Photo Credit: Toronto Zoo
TORONTO, ON, Thursday, February 4, 2016: Just shy of their four month milestone on Saturday, February 13
, the twin cubs now weigh 5.55kg and 4.85kg. Both continue to become more active and playful, often play-wrestling with one another. Both are trying hard to walk and are improving daily. Their noses are almost fully blackened and their fur continues to become fuller and fuzzier and their teeth continue to come in. Stay tuned for a special announcement about naming them on Monday, February 8, Chinese New Year!
To support our work in giant panda conservation
Please note, Er Shun and the giant panda cubs are not on exhibit and media are not permitted in the maternity area of the Giant Panda Exhibit. Toronto Zoo staff will provide updates, photos and video as they become available.
The Toronto Zoo would like to acknowledge the ongoing support from Chongqing Zoo and Chengdu Research Base of Giant Panda Breeding for their expertise on raising baby pandas, and also for providing us with two giant panda specialists whose knowledge and experience has been invaluable during this time.
for more information on Giant Panda Conservation at the Toronto Zoo.
TORONTO ZOO IS CELEBRATING LEAP YEAR WITH GLOBAL CONSERVATION EFFORTS
The Toronto Zoo is LEAPING in anticipation of Monday, February 29, 2016! The following are two (of the many) great conservation programs Toronto Zoo coordinates to ensure the survival of endangered amphibians globally.
MAKING THE LEAP TO SAVE THE DUSKY GOPHER FROG
Photo Credit: John Tupy
Toronto Zoo is proud to be home to 20 dusky gopher frogs, the most critically endangered amphibian in North America. Their habitat has been so drastically changed by humans that these small frogs now only live in a single pond in the state of Mississippi, with an estimated wild population of just 100 frogs. With the support of the United States Fish and Wildlife Service, zoos across North America have taken up the important cause of the dusky gopher frog in the hopes of breeding and releasing them back into restored habitats in the wild. The 20 dusky gopher frogs that live at Toronto Zoo are the only ones found in Canada, and with the help of our highly successful animal reproduction programs, we hope to breed these frogs in 2016, adding further to the genetic diversity of the assurance population maintained by zoos.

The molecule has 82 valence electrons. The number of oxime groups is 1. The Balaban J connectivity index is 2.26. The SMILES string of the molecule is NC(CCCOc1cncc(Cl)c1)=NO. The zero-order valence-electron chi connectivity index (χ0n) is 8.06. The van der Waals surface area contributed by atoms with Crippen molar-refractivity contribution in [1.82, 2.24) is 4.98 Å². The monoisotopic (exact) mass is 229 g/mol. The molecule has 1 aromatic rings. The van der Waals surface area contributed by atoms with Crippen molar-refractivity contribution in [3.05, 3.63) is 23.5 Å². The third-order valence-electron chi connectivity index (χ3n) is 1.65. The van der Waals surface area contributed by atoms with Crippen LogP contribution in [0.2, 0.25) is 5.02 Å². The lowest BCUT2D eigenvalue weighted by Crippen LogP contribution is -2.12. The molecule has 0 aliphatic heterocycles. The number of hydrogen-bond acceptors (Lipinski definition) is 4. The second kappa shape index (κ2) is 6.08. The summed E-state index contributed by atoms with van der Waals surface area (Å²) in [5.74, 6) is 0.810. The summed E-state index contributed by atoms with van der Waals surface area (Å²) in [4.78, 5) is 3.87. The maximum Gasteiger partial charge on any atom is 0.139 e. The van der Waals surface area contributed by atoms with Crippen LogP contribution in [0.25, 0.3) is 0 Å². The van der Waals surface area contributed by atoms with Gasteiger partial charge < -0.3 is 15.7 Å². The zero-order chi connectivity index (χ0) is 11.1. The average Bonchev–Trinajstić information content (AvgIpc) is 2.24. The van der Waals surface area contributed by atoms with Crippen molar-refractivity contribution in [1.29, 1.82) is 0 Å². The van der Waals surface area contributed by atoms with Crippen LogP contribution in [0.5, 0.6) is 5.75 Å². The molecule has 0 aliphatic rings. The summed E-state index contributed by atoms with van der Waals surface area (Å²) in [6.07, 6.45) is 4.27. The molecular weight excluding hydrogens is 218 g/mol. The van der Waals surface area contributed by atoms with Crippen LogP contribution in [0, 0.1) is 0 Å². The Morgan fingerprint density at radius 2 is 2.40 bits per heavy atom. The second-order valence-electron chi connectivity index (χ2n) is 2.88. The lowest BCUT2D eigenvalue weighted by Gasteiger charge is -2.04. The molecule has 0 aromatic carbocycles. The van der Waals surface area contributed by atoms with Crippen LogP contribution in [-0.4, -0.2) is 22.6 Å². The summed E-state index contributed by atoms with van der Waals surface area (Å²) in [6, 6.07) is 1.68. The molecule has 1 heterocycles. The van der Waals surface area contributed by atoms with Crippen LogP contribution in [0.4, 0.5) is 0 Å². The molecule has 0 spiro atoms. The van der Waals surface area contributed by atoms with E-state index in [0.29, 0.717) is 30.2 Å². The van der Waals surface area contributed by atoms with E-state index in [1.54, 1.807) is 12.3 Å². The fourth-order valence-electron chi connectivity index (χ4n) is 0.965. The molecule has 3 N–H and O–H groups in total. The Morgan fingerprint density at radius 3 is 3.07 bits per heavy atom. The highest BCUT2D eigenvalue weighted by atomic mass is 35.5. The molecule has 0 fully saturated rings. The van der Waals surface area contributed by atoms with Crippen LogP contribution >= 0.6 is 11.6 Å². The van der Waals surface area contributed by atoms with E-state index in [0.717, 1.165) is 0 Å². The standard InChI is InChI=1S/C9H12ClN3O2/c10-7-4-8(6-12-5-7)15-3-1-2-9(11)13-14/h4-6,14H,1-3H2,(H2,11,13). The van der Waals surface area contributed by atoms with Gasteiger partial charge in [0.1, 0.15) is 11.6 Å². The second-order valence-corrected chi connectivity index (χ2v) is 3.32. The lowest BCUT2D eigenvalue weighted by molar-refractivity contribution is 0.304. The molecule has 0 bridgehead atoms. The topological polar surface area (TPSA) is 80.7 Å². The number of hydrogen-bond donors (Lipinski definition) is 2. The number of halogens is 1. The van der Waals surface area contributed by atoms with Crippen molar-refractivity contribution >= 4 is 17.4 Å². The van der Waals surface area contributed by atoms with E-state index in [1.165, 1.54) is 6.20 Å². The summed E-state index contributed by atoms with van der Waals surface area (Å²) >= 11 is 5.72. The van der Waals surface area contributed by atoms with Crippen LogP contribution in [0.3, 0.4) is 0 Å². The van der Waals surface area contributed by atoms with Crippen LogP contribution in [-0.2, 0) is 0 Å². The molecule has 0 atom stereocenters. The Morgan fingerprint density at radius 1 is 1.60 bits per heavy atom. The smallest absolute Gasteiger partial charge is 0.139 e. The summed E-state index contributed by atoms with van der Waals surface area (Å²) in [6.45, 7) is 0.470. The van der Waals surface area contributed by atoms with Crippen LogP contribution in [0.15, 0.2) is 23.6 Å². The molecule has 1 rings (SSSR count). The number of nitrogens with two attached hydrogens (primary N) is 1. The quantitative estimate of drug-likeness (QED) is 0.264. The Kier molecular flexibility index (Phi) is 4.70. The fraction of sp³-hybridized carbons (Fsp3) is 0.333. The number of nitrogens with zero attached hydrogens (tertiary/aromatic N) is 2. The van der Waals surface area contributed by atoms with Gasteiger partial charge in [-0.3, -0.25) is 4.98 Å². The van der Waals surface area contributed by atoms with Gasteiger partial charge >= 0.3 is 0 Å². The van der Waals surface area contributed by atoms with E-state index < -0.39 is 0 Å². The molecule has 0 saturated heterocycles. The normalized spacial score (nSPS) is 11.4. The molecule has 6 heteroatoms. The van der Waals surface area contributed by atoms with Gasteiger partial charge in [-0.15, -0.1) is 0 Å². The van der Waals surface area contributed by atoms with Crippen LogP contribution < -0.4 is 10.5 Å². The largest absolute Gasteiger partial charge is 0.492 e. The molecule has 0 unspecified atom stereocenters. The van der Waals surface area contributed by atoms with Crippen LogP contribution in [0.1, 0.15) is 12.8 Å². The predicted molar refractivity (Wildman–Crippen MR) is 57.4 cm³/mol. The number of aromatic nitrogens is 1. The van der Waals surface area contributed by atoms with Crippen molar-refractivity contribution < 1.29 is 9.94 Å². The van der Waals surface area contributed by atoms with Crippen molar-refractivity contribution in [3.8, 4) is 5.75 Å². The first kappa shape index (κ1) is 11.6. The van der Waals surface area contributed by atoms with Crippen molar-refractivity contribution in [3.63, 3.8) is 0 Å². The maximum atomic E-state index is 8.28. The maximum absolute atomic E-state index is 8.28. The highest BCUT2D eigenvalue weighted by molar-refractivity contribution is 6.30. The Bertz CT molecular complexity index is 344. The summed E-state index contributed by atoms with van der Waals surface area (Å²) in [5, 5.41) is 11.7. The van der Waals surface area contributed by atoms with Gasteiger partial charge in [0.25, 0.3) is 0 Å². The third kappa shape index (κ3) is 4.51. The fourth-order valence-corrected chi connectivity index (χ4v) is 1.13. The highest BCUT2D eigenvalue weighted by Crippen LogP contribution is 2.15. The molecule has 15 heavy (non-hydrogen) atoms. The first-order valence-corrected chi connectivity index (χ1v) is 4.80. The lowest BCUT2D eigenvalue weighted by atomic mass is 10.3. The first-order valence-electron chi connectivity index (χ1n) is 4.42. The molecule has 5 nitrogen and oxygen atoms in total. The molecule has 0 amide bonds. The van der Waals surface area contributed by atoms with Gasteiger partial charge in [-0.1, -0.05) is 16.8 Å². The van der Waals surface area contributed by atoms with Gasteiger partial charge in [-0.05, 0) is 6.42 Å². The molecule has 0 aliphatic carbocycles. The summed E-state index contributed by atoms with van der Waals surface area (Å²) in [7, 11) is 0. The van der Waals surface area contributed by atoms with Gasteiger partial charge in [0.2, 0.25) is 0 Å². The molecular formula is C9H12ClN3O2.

The dusky gopher frog however, is notoriously difficult to breed. In the wild, these frogs go through a hibernation period, where they sleep throughout the cold winter. They then wake to warm springtime rains, and once the temperature warms up enough, the frogs finally start calling and breeding. The zoos working with dusky gopher frogs try to mimic the specific natural cues found in southern Mississippi to encourage the frogs into breeding mode. Zoos have been working towards perfecting the combination of temperature, moisture and timing to make the environment optimal for natural breeding to take place however, this is a very delicate balancing act requiring extensive expertise and collaboration.
In the spring of 2016, the Toronto Zoo will be balancing the delicate environment and cues dusky gopher frogs need to breed naturally. To help the frogs reproduce, thus ensuring the continuation of their species, the Toronto Zoo is exploring the possibility of administering hormones that promote their breeding behavior. It can be considered a fertility treatment, for frogs! If everything goes as planned, these will be the first dusky gopher frogs bred in Canada, and we will be one of only a handful of zoos to have successfully bred them with the help of these special hormones. Want to help dusky gopher frog? Donate now to support the amazing work happening at the Amphibian Rescue Centre at Toronto Zoo!
Due to the sensitive nature of the dusky gopher frogs, they are held in a quarantine area of the Zoo and are not visible to the public. The next time you are at the Zoo you can read about the work happening in Toronto Zoo’s Amphibian Rescue Centre by visiting the Americas pavilion.
TORONTO ZOO MAKING COMMITMENT TO RELEASE THOUSANDS MORE PUERTO RICAN CRESTED TOAD TADPOLES
BACK INTO THE WILD POPULATION IN 2016
Photo Credit: Toronto Zoo